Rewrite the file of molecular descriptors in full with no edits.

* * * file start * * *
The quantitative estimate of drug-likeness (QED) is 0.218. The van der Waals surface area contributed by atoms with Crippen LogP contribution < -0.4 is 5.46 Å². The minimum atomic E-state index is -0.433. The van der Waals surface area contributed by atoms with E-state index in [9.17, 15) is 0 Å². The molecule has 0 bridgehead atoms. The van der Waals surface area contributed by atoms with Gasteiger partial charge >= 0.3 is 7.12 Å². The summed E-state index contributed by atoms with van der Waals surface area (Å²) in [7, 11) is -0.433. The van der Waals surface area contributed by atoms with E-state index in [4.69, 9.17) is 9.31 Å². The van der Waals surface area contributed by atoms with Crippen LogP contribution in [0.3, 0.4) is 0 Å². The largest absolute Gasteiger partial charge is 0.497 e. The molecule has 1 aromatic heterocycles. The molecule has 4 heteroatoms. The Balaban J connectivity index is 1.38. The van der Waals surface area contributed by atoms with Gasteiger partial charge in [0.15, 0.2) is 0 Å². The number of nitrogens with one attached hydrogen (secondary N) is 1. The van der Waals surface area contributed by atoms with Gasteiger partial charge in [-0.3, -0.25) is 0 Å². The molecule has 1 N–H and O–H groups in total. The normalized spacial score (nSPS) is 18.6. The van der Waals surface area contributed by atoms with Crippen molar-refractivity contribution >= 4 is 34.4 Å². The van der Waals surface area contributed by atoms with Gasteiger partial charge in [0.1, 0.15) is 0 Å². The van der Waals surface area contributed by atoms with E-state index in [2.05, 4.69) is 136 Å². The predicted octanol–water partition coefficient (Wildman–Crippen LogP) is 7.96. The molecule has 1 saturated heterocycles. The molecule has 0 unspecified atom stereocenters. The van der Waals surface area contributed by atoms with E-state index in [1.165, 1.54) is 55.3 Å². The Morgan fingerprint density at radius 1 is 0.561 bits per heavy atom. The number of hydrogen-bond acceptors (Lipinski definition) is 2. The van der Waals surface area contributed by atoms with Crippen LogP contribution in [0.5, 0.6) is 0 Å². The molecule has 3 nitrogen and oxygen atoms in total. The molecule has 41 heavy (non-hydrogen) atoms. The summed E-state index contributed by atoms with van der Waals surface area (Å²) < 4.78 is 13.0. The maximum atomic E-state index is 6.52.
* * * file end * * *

The quantitative estimate of drug-likeness (QED) is 0.218. The van der Waals surface area contributed by atoms with Crippen LogP contribution < -0.4 is 5.46 Å². The minimum atomic E-state index is -0.433. The van der Waals surface area contributed by atoms with E-state index in [9.17, 15) is 0 Å². The molecule has 0 bridgehead atoms. The van der Waals surface area contributed by atoms with Gasteiger partial charge >= 0.3 is 7.12 Å². The summed E-state index contributed by atoms with van der Waals surface area (Å²) in [7, 11) is -0.433. The van der Waals surface area contributed by atoms with E-state index in [4.69, 9.17) is 9.31 Å². The van der Waals surface area contributed by atoms with Crippen LogP contribution in [0.3, 0.4) is 0 Å². The largest absolute Gasteiger partial charge is 0.497 e. The molecule has 1 aromatic heterocycles. The molecule has 4 heteroatoms. The Balaban J connectivity index is 1.38. The van der Waals surface area contributed by atoms with Gasteiger partial charge in [0.15, 0.2) is 0 Å². The number of nitrogens with one attached hydrogen (secondary N) is 1. The van der Waals surface area contributed by atoms with Gasteiger partial charge in [-0.3, -0.25) is 0 Å². The molecule has 1 N–H and O–H groups in total. The normalized spacial score (nSPS) is 18.6. The van der Waals surface area contributed by atoms with Crippen molar-refractivity contribution >= 4 is 34.4 Å². The van der Waals surface area contributed by atoms with Gasteiger partial charge in [0.1, 0.15) is 0 Å². The van der Waals surface area contributed by atoms with E-state index in [2.05, 4.69) is 136 Å². The predicted octanol–water partition coefficient (Wildman–Crippen LogP) is 7.96. The molecule has 1 saturated heterocycles. The molecule has 0 unspecified atom stereocenters. The van der Waals surface area contributed by atoms with E-state index in [1.165, 1.54) is 55.3 Å². The Morgan fingerprint density at radius 1 is 0.561 bits per heavy atom. The number of hydrogen-bond acceptors (Lipinski definition) is 2. The van der Waals surface area contributed by atoms with Crippen LogP contribution in [0.5, 0.6) is 0 Å². The molecule has 3 nitrogen and oxygen atoms in total. The molecule has 41 heavy (non-hydrogen) atoms. The summed E-state index contributed by atoms with van der Waals surface area (Å²) < 4.78 is 13.0. The maximum atomic E-state index is 6.52.